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Kathryn Hunter’s direction allows the performers to be playful with the audience, encouraging viewers to interact with them and the show, which is fun to be a part of. Michael Vale’s set design is imaginative and allows the actors to be very active. A big, raised wooden platform in the centre of the space serves as a versatile stage, changing from a television studio to a ship to a Eurostar carriage. The way the performers use this set piece heightens their physicality and the humour of the show. It’s just extremely entertaining, especially during the scene on the ship – it made me want to give it a go myself.

Overall the humour in Napoleon Disrobed is clever, witty and completely absurd. With great writing and exceptional performances from both Antoine and Hunter, the show is a hilarious staging of Leys’ novella.

Napoleon Disrobed is at the Arcola Theatre until 10th March.

The B*easts @ Bush Theatre

The Bush Theatre’s new season has started off with a blast – Javaad Alipoor’s The Believers Are But Brothers was a brilliant and totally unique piece, and now their current show The B*easts is a compelling exploration of modern-day parenting and the sexualisation of children. Written and brilliantly performed by Monica Dolan, it is engaging and uncomfortably relevant to contemporary culture.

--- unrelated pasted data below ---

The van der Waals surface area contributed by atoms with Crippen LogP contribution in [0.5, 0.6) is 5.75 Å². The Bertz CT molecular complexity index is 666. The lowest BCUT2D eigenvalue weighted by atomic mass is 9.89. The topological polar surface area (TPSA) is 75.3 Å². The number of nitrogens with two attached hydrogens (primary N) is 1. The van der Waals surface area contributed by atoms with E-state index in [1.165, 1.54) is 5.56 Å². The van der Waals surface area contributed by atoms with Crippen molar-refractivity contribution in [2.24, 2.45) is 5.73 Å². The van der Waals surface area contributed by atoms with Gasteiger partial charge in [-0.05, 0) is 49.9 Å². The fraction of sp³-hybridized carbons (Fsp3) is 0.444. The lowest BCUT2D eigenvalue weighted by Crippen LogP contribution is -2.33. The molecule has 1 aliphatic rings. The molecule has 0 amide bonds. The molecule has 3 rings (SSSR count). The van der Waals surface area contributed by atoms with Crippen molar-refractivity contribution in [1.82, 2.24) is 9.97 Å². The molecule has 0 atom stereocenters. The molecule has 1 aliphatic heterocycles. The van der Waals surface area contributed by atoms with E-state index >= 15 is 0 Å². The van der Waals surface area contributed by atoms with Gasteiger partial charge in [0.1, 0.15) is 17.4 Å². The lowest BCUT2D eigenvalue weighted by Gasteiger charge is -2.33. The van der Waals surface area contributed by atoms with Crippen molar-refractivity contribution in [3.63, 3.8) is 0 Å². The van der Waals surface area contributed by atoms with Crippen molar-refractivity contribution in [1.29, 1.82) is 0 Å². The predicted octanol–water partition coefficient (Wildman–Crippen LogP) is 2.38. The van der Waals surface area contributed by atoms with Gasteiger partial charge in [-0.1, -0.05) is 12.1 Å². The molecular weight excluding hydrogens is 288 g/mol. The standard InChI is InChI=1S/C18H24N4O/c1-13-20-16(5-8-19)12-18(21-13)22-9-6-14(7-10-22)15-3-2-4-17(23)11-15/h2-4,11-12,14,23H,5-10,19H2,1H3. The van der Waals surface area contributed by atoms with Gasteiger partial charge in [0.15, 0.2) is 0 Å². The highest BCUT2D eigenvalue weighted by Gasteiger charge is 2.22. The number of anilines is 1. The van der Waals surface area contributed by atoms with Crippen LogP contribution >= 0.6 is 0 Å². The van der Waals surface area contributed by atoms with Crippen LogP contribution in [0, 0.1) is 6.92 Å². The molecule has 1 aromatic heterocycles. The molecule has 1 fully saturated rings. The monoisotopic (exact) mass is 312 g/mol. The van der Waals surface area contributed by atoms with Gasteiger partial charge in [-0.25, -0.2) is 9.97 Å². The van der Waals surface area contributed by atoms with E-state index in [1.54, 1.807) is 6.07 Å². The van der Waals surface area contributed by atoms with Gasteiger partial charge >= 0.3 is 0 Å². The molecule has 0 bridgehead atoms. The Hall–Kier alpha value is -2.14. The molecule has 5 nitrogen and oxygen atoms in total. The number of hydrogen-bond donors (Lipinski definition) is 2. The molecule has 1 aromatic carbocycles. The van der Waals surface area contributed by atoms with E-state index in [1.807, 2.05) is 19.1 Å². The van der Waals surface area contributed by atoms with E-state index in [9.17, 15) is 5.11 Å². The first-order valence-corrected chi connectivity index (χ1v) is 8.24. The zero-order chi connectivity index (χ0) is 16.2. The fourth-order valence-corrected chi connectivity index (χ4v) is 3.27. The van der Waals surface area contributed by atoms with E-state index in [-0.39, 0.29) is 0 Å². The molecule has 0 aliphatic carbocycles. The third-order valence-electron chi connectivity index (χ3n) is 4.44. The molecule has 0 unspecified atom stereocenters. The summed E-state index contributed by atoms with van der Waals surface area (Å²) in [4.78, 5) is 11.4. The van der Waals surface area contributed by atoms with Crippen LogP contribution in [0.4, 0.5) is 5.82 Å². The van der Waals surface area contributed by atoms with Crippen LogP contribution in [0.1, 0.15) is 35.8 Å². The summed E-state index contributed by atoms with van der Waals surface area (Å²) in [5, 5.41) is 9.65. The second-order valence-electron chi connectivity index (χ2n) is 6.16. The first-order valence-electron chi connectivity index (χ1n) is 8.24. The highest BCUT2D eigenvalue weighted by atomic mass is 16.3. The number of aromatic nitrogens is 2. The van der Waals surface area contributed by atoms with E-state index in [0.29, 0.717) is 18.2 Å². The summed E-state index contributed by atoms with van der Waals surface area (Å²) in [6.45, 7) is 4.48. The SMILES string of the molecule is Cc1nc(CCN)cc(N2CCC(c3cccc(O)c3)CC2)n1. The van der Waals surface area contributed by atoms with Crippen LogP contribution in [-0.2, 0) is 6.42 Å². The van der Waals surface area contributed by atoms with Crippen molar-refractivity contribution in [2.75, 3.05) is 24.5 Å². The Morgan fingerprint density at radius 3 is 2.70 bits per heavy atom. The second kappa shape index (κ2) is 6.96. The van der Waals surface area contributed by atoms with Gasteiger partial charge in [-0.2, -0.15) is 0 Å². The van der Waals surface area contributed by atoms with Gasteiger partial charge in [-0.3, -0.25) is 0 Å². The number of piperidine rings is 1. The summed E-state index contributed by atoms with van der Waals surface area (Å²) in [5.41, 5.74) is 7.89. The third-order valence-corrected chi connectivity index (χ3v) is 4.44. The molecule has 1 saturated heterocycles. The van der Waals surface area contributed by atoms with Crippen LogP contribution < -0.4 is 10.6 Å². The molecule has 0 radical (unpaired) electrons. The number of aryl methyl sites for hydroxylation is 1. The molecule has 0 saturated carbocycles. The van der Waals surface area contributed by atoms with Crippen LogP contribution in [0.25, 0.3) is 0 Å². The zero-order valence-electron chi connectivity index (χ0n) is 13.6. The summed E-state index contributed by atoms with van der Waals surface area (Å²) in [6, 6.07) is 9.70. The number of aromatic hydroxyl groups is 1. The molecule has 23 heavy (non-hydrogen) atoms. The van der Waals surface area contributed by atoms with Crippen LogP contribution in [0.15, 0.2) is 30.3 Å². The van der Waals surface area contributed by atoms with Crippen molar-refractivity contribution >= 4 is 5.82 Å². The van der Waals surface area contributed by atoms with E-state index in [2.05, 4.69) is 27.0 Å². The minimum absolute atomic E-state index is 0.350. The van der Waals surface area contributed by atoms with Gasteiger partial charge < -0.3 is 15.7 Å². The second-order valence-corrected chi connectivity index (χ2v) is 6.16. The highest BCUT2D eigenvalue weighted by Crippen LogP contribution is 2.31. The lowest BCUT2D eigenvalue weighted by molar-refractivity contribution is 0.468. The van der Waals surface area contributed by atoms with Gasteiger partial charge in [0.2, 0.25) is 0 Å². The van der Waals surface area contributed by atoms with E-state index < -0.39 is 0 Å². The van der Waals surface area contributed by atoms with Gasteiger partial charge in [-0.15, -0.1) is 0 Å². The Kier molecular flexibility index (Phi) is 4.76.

Therapist Tessa (Dolan) is working on a case about Karen, a mother who allowed her daughter Leila to have breast implants at aged 8. Tessa explains that the girl showed an interest in wanting breasts from 3 years old, constantly clutching at her mum’s fashion magazines, pointing at the women. As Leila grew up, her wish grew stronger, and finally, her mum decided to give her daughter what she wanted. When people found out, Leila was taken into care and her mother was arrested. Now it’s up to Tessa to asses Karen, but trying to figure out who is to blame for the sequence of events is not very black and white.

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Photo: Alan Harris

The story is captivating, and with every dark new detail, you yearn for more, which Dolan delivers perfectly. Her performance is mesmerising, keeping the audience hooked on her every word. James Button’s design keeps her at the centre of the stage, the perfect position for the storyteller to maintain attention easily throughout the monologue, which feels completely effortless for Dolan.

There is no clear conclusion in the end, just the disturbing fact that even though the details in Dolan’s story are very extreme and heightened, we are heading towards a society where the extreme is becoming normal. The B*easts makes you question society’s obsession with policing women’s bodies, overly sexualising women, and how this actually affects children and young people. With a fantastic story full of sinister truths and dark humour, and an exceptional performance from Dolan, The B*easts is unmissable.

The B*easts is at the Bush Theatre until 3rd March.

Untold Stories @ Arcola Theatre

Part of the SLAM season at the Arcola Theatre, Untold Stories is a collection of new short plays featuring work from new and established artists. Including subjects from race to old age to suicide, each of the seven stories brings something different to the stage, but some stand out more than others.

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Bakersfield | Photo: Nathalie St Clair